Fear Of Spoons

Simon Pegg is the new office manager. His first meeting is off to a good start until he reveals he has a phobia… of spoons.

“And someone comes in and produces a spoon!” says Matthews. “That was one of Graham’s. It’s the simplest idea but unlike 90 per cent of Big Train sketches it actually has a punchline.”

“That might be my favoutite sketch ever,” says Linehan. “I wanted to make sure there was plenty of room for these accidents, these kinds of crazy ideas that came out of nowhere.”

Firefighting Show Jumpers

A troupe of fire brigade-obsessed show jumpers turn up to a fire and clumsily try to help. One fireman (played by Alan Partridge’s Geordie pal Michael AKA Simon Greenall) finally lets them have a go on the hose. The looks on their faces as they each have a turn – from excited and ecstatic to utterly terrified – are the real gag.

Simon Pegg
Simon Pegg

“There’s something about that I love,” says Linehan. “Simon especially, because he gets scared when he holds it. He wasn’t expecting it, that really makes me laugh.

“Sometimes I’m a little embarrassed at how easy some of the sketch ideas were. That sketch was like, ‘The show jumpers are vaguely wearing the same colour as firemen so they might want to do that?!’ We just kind of put these combinations together. Sometimes they were funny, sometimes they weren’t. Sometimes it was an instinctive thing.”

Bee Gees Vs Chaka Khan

Perhaps the ultimate “what if” style Big Train sketch. The Bee Gees and Chaka Khan (Llewella Gideon) are reimaged as wild west gunslingers and locked into a OK Corral-style shoot-out. Chaka blows away Maurice (Mark Heap) and Robin (Kevin Eldon) before the final duel with Barry (Simon Pegg).

“I don’t think he broke his ankle but I seem to remember Simon did himself a serious injury throwing himself around,” says Matthews.

“That one was directed Chris Morris,” says Linehan. “He also directed the jockeys. Those sketches were from the original pilot. But someone told me recently that the Bee Gees die in the correct order, which is a bit disturbing…”

New Office Rules

Probably the most infamous of all Big Train sketches. There’s no polite way to put it… masturbation is banned in the office. There’s uproar as Simon Pegg argues that it’s good for productivity, while Kevin Eldon argues it’s distracting and, well, disgusting.

“That’s just one of those ideas that is so simple and graspable,” says Linehan. “We set up the camera and I don’t think we even had a script. We just run it on Kevin and Simon. The instruction was always, ‘Don’t tell any jokes, nothing that’s a pun, just really argue for it in a logical way’. The only thing is I would have changed is the girls’ reactions. I don’t think girls would have been as interested in it as the boys. As Seinfeld said in the masturbation episode, ‘It’s different for men, it’s part of our lifestyle!’”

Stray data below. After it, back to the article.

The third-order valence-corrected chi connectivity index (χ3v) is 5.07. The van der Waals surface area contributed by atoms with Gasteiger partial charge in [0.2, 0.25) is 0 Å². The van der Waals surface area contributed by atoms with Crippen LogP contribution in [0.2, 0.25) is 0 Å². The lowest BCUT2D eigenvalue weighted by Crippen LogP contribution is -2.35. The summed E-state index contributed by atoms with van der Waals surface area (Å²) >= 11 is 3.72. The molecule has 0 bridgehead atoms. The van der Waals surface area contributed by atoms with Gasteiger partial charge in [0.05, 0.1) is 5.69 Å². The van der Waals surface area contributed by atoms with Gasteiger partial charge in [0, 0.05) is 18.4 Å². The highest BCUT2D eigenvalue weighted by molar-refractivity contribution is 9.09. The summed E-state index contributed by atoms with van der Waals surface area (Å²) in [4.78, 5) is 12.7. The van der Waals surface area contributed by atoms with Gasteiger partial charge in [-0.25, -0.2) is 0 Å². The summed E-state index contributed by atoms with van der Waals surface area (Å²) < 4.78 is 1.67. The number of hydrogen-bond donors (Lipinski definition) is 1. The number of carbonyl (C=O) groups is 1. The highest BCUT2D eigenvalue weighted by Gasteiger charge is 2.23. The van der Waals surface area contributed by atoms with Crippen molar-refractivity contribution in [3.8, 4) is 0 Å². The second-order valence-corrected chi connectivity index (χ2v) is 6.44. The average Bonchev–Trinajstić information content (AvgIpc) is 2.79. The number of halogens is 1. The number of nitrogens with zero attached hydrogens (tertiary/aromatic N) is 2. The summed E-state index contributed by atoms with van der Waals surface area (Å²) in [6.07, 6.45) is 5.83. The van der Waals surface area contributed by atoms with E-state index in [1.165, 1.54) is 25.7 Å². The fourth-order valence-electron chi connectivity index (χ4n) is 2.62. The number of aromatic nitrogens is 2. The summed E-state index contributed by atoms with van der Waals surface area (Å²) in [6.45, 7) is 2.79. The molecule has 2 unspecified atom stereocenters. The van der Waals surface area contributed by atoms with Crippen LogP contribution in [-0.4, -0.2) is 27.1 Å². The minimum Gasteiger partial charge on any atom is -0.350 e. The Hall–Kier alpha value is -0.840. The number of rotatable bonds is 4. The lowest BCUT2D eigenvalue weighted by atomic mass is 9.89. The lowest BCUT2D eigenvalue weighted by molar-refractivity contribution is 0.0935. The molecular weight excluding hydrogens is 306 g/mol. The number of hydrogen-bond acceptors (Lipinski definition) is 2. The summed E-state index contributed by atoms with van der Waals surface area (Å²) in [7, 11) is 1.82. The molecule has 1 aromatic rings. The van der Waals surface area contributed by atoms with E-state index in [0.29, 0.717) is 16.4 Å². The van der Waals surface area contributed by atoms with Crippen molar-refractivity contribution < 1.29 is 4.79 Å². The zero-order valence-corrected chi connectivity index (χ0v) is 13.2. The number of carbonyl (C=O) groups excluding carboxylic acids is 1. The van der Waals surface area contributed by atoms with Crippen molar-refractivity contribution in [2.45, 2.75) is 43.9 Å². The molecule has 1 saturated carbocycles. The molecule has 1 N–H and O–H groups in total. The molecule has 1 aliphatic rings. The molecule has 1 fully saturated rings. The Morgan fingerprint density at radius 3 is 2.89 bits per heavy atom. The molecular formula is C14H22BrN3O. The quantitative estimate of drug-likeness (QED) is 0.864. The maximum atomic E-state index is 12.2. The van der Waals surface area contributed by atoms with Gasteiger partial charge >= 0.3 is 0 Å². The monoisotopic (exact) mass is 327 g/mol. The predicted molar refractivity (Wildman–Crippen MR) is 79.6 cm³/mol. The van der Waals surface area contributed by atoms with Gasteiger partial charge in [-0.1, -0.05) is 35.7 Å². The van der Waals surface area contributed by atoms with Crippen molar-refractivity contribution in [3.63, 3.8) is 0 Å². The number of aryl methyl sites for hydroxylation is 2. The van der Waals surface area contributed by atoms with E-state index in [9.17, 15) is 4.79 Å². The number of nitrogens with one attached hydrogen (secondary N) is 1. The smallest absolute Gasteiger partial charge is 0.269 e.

Sweary Florence Nightingale

Nightingale (Amelia Bullmore) pays the hospital manager a visit. She has the heart of a saint but the mouth of a hard-drinking sailor, and assaults the poor man’s ears with a tirade of (beeped out) profanity. “The Lady with the f_____g lamp” (as she describes herself) is eventually dragged out by security.

Amelia Bullmore 
Amelia Bullmore

“We’ve always been fans of beeping things,” says Linehan. “You get all the fun of the swearing but you don’t offend anyone. The kids don’t have to go to bed – they can keep watching it with their parents. The more beeping you have, you just think, ‘Wow, what on earth can she be saying?’”

The Working Class

A parody of Hitchcock’s The Birds, with Rebecca Front playing the Tippi Hedren role and salt-of-the-earth cockneys in place of the menacing birds. “Alright darlin’, alright luv…” they chirp as they appear behind her in alarming numbers and give chase.

“That was a Mitchell and Webb sketch, so well done them!” says Arthur Matthews. “It’s one that people remember. It’s just a stupid idea. Sometimes you have this idea that pops into your head, and three months later you’d find yourself in Suffolk somewhere shooting it.”

Hall and Oates On The Estate

The pop duo (played by Simon Pegg and Kevin Eldon) are sent to clean up a tough estate – scrubbing graffiti off the walls, picking human excrement out of the lifts, and getting tips from the Eurythmics. The residents are not amused by Hall and Oates’ efforts.

Hall and Oates
Hall and Oates

“We were very influenced by Vic and Bob,” says Linehan. “They would do things that had no logical or satirical explanation or no reason for being. But very, very funny. They made their own rules and stuck to those rules. That was very appealing to us. Our sketches did follow a number of rules that were key to a particular sketch. Once we agreed on those rules we were able to have fun within them.

“With Hall and Oates on the estate, the rule there was that Hall and Oates can be funny in their kind of useless way, but everyone else has to be legitimately angry that this idea has been introduced, because it so clearly doesn’t work. That was amusing to us because Hall and Oates on the estate is so obviously not a good idea.”

Status Quo Live

Two editors (Simon Pegg and Kevin Eldon) work on a film soundtrack, deciding how to score a heartbreaking scene of a father and son laying flowers on a grave. One of them suggests Status Quo’s Rocking All Over The World. “Studio?” asks Pegg. “No, no, live version, much better,” replies Eldon.

“I always liked that idea of people talking very seriously about things,” says Matthews. “You just change what they’re saying. I’m familiar with editing suites and that’s always how they speak, in that serious style. It’s just having a ridiculous idea and playing it straight and low-key. That was really the Armando Iannucci and Chris Morris style. They reinvented comedy really and we just put that form into a sketch show.” Watch it here